National Arbitration Forum




Combined Insurance Group Ltd v. Xedoc Holding SA c/o domain admin

Claim Number: FA0905001261545



Complainant is Combined Insurance Group Ltd (“Complainant”), represented by Philip J. Foret, of Dilworth Paxson LLP, Pennsylvania, USA.  Respondent is Xedoc Holding SA c/o domain admin (“Respondent”), represented by Paul Raynor Keating, Spain.



The domain name at issue is <>, registered with Pty Ltd.



The undersigned certifies that the panel has acted independently and impartially and to the best of his knowledge have no known conflict in serving as Panelists in this proceeding.


Daniel B. Banks, Jr.

Professor David E. Sorkin

Peter L. Michaelson, as Panelists.



Complainant submitted a Complaint to the National Arbitration Forum electronically on May 6, 2009; the National Arbitration Forum received a hard copy of the Complaint on May 7, 2009.


On May 7, 2009, Pty Ltd. confirmed by e-mail to the National Arbitration Forum that the <> domain name is registered with Pty Ltd. and that the Respondent is the current registrant of the name. Pty Ltd. has verified that Respondent is bound by the Pty Ltd. registration agreement and has thereby agreed to resolve domain-name disputes brought by third parties in accordance with ICANN’s Uniform Domain Name Dispute Resolution Policy (the “Policy”).


On May 13, 2009, a Notification of Complaint and Commencement of Administrative Proceeding (the “Commencement Notification”), setting a deadline of June 2, 2009 by which Respondent could file a Response to the Complaint, was transmitted to Respondent via e-mail, post and fax, to all entities and persons listed on Respondent’s registration as technical, administrative and billing contacts, and to by e-mail.


Respondent's Response was received in hard copy on June 2, 2009.  However, in that the hard copy was received subsequent to the Response deadline, the Response is considered deficient under ICANN Rule 5.


A timely additional submission was submitted by Complainant on June 9, 2009 and was considered by the Panel.  Respondent filed a Response to Complainant’s Supplemental Filing which was deemed deficient as not timely filed.  Respondent then filed an Amended Response to Complainant’s Supplemental Filing which is not provided for in the Rules.  Since neither filing by Respondent affected the decision of the Panel, they were not considered.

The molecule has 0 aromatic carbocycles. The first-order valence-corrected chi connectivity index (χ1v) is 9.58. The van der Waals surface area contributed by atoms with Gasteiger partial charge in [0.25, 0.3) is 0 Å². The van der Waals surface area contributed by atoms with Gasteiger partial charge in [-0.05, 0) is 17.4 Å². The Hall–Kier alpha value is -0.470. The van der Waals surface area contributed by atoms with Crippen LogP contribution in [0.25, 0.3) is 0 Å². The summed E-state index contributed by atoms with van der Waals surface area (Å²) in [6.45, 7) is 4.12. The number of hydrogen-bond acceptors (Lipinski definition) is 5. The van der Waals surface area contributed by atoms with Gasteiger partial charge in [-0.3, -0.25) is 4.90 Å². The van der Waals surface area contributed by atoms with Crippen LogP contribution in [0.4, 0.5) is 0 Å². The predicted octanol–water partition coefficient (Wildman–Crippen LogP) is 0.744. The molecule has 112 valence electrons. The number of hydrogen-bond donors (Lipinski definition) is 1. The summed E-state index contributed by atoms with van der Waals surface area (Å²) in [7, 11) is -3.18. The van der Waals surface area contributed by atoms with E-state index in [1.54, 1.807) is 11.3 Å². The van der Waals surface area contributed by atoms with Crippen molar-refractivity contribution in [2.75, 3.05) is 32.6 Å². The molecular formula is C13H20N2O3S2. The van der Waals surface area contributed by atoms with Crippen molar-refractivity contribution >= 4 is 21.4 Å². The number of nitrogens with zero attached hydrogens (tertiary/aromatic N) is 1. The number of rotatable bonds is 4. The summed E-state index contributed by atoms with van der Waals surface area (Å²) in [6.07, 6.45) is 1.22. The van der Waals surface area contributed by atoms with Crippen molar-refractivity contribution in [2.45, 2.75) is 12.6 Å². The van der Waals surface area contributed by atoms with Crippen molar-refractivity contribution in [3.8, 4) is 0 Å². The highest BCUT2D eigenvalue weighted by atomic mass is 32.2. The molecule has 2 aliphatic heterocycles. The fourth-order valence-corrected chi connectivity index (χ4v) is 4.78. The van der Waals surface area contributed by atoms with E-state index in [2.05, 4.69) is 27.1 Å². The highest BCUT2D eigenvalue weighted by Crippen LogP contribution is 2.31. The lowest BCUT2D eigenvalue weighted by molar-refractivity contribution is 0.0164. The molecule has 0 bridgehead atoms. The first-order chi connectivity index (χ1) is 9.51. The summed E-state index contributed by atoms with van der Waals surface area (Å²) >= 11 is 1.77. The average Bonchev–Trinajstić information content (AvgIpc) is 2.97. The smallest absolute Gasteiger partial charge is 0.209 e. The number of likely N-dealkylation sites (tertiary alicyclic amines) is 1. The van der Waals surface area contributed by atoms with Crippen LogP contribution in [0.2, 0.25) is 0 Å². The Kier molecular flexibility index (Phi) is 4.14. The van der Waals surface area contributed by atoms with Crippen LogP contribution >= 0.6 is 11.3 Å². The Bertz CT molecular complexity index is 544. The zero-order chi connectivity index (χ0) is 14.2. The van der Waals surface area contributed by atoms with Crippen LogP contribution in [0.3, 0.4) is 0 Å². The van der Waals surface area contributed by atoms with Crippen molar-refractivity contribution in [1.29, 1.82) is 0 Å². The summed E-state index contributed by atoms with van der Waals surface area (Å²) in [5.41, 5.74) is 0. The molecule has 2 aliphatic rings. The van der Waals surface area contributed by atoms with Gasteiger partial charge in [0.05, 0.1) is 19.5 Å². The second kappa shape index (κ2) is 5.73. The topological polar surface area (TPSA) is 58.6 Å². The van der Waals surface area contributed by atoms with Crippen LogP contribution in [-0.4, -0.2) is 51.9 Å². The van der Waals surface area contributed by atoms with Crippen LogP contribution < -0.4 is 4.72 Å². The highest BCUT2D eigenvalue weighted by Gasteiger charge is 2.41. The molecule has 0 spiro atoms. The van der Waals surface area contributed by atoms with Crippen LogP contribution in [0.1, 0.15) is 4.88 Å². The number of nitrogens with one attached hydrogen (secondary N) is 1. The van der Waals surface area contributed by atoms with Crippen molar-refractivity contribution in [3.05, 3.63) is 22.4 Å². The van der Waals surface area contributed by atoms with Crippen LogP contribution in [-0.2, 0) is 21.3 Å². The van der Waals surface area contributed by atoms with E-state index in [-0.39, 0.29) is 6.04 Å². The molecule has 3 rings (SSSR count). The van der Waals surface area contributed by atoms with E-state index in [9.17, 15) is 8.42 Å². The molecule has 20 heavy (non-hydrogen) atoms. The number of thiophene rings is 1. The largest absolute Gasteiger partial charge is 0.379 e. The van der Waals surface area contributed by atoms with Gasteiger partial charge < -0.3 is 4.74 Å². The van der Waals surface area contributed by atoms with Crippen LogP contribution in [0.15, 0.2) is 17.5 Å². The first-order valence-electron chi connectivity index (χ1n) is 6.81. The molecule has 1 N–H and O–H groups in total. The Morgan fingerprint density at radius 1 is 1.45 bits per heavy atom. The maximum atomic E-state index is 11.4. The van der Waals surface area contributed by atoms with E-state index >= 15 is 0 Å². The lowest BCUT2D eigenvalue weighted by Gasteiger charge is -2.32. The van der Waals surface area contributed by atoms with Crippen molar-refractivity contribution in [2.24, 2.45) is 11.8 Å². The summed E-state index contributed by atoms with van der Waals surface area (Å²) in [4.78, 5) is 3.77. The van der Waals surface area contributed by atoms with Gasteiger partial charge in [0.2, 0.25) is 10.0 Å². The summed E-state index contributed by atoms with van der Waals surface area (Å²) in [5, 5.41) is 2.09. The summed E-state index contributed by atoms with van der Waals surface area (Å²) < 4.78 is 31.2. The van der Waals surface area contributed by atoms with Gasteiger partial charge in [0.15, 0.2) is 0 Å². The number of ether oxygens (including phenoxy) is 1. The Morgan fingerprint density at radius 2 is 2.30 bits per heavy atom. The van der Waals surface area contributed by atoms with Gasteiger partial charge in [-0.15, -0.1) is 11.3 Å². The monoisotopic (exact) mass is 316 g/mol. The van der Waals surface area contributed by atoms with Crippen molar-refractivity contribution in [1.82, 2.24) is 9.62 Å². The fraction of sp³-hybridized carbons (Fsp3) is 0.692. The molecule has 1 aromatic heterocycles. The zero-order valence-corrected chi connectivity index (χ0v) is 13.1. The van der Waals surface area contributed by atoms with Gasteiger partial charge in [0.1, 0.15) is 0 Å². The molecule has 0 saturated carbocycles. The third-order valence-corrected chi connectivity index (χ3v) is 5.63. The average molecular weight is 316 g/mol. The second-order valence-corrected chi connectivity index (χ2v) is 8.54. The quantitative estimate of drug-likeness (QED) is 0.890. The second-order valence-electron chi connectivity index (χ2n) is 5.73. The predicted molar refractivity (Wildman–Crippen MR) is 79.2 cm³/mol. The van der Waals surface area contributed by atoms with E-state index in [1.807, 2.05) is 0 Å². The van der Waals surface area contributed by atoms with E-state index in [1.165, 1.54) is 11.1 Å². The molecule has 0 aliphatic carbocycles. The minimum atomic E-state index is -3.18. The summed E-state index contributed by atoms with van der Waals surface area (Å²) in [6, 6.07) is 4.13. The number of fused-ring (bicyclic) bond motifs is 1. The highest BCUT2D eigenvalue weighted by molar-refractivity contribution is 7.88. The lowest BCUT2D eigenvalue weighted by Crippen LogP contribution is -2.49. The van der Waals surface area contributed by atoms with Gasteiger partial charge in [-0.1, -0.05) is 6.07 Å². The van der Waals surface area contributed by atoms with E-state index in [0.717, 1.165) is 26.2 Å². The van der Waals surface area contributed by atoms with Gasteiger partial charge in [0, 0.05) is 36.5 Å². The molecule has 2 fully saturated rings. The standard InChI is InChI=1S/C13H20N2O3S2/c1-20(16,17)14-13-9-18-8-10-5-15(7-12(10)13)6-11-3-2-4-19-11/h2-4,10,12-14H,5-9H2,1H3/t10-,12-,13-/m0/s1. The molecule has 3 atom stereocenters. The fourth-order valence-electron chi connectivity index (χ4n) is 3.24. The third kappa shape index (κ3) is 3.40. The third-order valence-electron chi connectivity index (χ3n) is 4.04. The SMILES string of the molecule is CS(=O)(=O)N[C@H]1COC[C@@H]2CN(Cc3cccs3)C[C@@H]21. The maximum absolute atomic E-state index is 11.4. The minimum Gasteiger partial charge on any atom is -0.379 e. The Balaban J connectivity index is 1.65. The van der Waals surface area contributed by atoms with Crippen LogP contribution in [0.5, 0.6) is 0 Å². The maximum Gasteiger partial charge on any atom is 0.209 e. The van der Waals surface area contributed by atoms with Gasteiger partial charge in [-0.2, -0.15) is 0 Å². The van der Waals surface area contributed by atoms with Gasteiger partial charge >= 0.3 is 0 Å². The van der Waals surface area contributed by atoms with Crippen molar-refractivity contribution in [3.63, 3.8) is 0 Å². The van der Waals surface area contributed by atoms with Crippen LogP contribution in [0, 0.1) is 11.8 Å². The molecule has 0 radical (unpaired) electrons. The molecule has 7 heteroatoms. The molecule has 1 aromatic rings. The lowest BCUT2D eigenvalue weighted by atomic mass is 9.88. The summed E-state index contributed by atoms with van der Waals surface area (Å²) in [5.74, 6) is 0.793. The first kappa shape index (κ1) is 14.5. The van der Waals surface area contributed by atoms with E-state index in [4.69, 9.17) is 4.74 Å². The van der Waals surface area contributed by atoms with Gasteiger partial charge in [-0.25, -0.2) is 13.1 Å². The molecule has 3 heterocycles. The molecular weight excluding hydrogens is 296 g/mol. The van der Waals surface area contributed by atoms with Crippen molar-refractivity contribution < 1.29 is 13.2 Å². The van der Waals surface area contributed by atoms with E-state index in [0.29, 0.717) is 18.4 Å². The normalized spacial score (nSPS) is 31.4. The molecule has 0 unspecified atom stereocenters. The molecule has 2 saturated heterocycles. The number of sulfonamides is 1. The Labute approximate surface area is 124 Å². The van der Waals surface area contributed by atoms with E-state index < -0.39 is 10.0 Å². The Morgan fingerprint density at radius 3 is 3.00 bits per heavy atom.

On June 10, 2009, pursuant to Complainant’s request to have the dispute decided by a three-member Panel, the National Arbitration Forum appointed Professor David E. Sorkin, Peter L. Michaelson and Daniel B. Banks, Jr., as Panelists.



Complainant requests that the domain name be transferred from Respondent to Complainant.



A. Complainant

Since 1993, Complainant has used and continues to use its CHEAP AUTO INSURANCE mark in connection with identifying, promoting and providing insurance services.  The mark has accrued substantial goodwill through its use in commerce and Complainant has invested substantial financial and other resources in developing, protecting and using its brand and mark in connection with its auto insurance business. 


Complainant has continuously used its CHEAP AUTO INSURANCE mark or derivatives thereof in conjunction with its Internet website <> since 1996.  The website provides users the ability to access pages relating to Complainant’s insurance services for each of the 50 United States as well as the District of Columbia. 


Complainant owns a Pennsylvania registration for the CHEAP AUTO INSURANCE mark for insurance and financial services which was issued on July 13, 1998.  Complainant also owns other Pennsylvania registrations for the marks CHEAP AUTO INSURANCE NETWORK and CHEAP AUTO INSURANCE SOLUTIONS for insurance and financial services.  Those were also issued on July 13, 1998.


On February 17, 2009, Complainant obtained a U.S. service mark registration for the CHEAP AUTO INSURANCE mark which covers insurance services.  Complainant owns all of the substantial goodwill in the mark associated with Complainant’s widespread and continuous use of the mark for greater than 16 years.  Complainant claims substantial common law rights in the mark through its use to identify and promote Complainant’s business.


Respondent’s <> domain name, which was registered on September 10, 1998, provides a business advertising website for the auto insurance industry.  It also provides information and links to contacts for insurance brokerages, agents, and insurance carriers and provides insurance quotes for insurance carriers in Pennsylvania.  The website also displays Complainant’s trademark throughout all of the pages of the website.


Respondent only recently launched the offending website in 2009 after years of keeping the domain name inactive or parked or using it to post a single page with a “For Sale” sign. 


Complainant contends that the disputed domain name is identical or confusingly similar to a trademark/service mark in which Complainant has rights and in which the Respondent should be considered as having no rights.  Respondent’s adoption of Complainant’s mark is cybersquatting and is conclusory evidence that Respondent lacks rights or legitimate interests in the disputed domain name.  Also, none of the three protections for domain name registrants provided in Policy 4(c)(i)-(iii), including that Respondent is making a bona fide offering of goods or services, is commonly known by the domain name, and is making a legitimate noncommercial or fair use of the domain name are available to the Respondent.